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Street Justice

Merrill Lynch’s Stan O’Neal and Citigroup’s Chuck Prince racked up billions in losses—and got exactly what they deserved.

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Illustration by Christopher Sleboda  

Eureka! We have finally found the level of loss that sends the boss packing in corporate America: $8 billion. If a company’s losses in a given quarter exceed that amount, as they just did at Merrill Lynch and Citigroup, the CEO is actually out of a job! Of course, even with that torrent of red ink, you can’t get away from euphemisms. Merrill called its execution of CEO Stan O’Neal a retirement and carefully pointed out that the $160 million O’Neal got to take with him wasn’t severance, but just what the firm was contractually obligated to pay him. There was no mention that perhaps, if you lose $8 billion, you can be fired for cause and be denied the contracted pay package. If $8 billion in losses isn’t cause, what is? But it seems that no company will fire a CEO and then say “sue us for the rest of your salary,” no matter how deserving the firing might be, and this was the most compelling case for a firing that I’ve ever come across that didn’t involve outright embezzlement.

Citigroup was ridiculously gracious with Charles Prince as well, even though the losses under his régime could wind up exceeding O’Neal’s by as much as $3 billion. The world’s largest bank gave Prince the absurd courtesy of a resignation, with the company’s new chairman, Bob Rubin, the former Treasury secretary and former Goldman Sachs co-chairman, going out of his way to say that the decision was Prince’s alone and not the bank’s. The resignation came a day ahead of an emergency meeting in which the Citigroup board was expected to weigh Prince’s fate. Pure coincidence, no doubt.

If you are wondering whether these CEOs were brought down by the mistakes of their underlings or wholly unavoidable situations not of their own making, don’t even go there. These men charted and executed the exact paths that generated such colossal losses for their firms, embracing bonds backed up by residential mortgages as though they were gold. The red ink is on their fumbling hands, and it’s indelible. Indeed, the biggest surprise may be that it took so long to get them out, although the lasting damage inflicted on their organizations by the extended service of these two CEOs may prove to be at least as shocking.

Stan O’Neal, who always seemed to belong to the Joseph Stalin school of management, has spent most of his tenure firing fantastic people who challenged him, especially those like Jeff Kronthal, who directly questioned his decision to plunge into the cesspool of residential mortgages at the worst possible time, just when the housing bubble burst. O’Neal’s decision, at the exact top of the housing cycle, to buy First Franklin, one of the worst subprime-mortgage lenders, might go down with New Coke as one of the biggest corporate blunders in history. Merrill Lynch then underwrote and packaged some of the most worthless mortgages around, only to get stuck holding the absolute worst of them when no one else would buy them. When the losses from these mortgages began to cascade, O’Neal first tried to explain that only $3 billion had been flushed down the drain. Then a few weeks later, without an ounce of explanation, he announced that the loss was really $8 billion! In reality, nobody has any idea how much money has been lost, because the defaults on the bonds backed by mortgages get worse by the week. Then, on top of the losses, O’Neal tried to cover up the whole shebang by attempting to arrange a shotgun marriage with Wachovia Corp. without first checking with the board of directors. Merrill’s culture is so proud that it’s entirely possible the Wachovia double cross was more to blame for O’Neal’s exit than the massive mortgage losses. Merrill Lynch people worship Mother Merrill. O’Neal didn’t get it: He didn’t own Merrill; he just worked there.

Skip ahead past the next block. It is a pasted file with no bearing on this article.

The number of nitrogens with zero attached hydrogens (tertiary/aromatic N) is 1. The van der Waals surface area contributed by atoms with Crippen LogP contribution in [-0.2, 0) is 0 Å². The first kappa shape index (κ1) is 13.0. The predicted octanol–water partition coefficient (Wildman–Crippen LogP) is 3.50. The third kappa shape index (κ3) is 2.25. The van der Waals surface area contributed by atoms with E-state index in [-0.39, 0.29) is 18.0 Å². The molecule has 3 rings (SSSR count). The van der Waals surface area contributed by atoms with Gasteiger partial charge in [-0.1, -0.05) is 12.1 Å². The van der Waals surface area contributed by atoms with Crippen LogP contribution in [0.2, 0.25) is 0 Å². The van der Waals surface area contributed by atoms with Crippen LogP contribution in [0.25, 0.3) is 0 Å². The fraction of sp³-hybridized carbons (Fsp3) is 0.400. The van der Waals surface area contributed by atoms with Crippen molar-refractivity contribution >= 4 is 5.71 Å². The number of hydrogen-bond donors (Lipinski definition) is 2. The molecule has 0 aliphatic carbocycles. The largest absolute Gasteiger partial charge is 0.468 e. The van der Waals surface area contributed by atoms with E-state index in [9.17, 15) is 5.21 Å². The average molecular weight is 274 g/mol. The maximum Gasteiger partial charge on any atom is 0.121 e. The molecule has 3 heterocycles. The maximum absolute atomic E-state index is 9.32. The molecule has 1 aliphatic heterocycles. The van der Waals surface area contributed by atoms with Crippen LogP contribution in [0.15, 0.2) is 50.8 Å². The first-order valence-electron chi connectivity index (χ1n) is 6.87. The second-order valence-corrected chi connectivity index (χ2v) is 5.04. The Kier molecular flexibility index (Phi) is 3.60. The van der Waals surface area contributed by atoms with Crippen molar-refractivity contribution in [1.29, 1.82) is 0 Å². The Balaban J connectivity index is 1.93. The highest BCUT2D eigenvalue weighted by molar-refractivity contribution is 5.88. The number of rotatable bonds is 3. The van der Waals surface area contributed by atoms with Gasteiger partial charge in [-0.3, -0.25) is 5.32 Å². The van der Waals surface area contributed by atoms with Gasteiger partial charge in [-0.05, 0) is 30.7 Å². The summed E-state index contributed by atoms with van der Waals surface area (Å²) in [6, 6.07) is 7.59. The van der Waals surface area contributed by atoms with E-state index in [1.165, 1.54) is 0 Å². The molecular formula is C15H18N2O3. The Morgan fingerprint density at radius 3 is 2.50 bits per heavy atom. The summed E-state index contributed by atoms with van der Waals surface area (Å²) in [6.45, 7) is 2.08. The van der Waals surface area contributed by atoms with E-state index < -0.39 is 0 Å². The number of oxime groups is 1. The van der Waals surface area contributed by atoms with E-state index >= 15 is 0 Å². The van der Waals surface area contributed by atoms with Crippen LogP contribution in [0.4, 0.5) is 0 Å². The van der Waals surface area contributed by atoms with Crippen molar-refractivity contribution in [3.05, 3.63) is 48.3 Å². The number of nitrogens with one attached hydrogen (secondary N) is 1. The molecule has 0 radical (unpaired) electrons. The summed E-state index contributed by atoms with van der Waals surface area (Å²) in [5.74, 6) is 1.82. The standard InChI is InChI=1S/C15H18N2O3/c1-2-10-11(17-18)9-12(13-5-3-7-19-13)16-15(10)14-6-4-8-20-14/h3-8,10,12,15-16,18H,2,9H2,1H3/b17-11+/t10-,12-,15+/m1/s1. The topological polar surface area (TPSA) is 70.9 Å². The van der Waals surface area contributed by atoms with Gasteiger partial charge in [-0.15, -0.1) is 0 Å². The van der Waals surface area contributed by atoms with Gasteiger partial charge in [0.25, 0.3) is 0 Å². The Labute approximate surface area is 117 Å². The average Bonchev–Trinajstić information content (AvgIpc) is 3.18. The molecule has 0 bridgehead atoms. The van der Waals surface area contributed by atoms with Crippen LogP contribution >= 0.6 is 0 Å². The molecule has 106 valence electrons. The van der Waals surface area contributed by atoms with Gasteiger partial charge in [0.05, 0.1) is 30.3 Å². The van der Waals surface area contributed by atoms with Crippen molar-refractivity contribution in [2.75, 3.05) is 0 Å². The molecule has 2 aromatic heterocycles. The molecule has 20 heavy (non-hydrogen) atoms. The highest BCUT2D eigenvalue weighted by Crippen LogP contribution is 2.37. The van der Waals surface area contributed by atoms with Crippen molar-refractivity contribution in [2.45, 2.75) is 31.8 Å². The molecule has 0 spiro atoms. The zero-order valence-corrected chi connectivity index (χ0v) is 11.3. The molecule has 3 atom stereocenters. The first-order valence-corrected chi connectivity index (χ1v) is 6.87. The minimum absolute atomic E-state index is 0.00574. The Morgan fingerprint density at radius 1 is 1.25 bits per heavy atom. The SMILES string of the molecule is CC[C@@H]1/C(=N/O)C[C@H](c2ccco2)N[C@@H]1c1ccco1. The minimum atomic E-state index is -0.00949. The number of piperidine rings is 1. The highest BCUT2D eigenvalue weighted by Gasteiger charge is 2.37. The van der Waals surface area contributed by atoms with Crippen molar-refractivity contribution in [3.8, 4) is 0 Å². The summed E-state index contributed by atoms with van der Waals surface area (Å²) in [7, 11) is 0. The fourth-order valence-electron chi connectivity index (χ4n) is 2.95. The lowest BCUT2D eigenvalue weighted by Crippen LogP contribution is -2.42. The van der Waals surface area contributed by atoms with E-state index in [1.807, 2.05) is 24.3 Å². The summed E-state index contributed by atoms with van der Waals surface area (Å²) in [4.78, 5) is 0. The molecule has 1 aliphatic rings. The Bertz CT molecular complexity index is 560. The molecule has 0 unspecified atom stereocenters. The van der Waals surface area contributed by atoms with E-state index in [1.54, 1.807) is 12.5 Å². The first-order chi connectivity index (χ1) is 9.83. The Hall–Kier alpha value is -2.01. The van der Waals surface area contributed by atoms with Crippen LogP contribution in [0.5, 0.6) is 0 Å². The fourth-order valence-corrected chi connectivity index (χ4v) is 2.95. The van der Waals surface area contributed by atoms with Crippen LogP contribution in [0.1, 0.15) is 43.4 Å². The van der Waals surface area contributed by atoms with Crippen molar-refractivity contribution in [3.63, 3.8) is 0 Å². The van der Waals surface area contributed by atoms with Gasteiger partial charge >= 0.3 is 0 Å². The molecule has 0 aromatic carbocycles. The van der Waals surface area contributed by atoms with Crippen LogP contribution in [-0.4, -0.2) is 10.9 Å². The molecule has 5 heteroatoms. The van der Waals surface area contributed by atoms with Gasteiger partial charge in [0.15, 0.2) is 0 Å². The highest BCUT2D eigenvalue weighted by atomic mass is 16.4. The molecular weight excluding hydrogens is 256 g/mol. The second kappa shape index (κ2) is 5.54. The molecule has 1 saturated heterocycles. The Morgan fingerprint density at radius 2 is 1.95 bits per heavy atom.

How much was O’Neal hated before his departure? This man was Wall Street’s Wicked Witch, a much-feared, totally unrespected hatchet man who appeared to be beloved by the troops but in reality didn’t have a friend in the joint. In truth, the rank and file, many executives, and the powerful alumni (Merrill’s a bit like a college-football powerhouse—the alumni actually matter) loathed O’Neal. I swear you could hear the cheering coming from downtown when he left. In the 24 hours after the losses were announced, a half-dozen active and recently fired Merrill execs sent me the URL for a golf site, ghin.com, where golfers enter their games and scores. Sure enough, O’Neal had posted twenty scores in the past few months, as the firm bled losses from the eyeballs. A week has gone by, and I’m still looking for an exec who will defend O’Neal’s behavior, on or off the record. I can’t find one.


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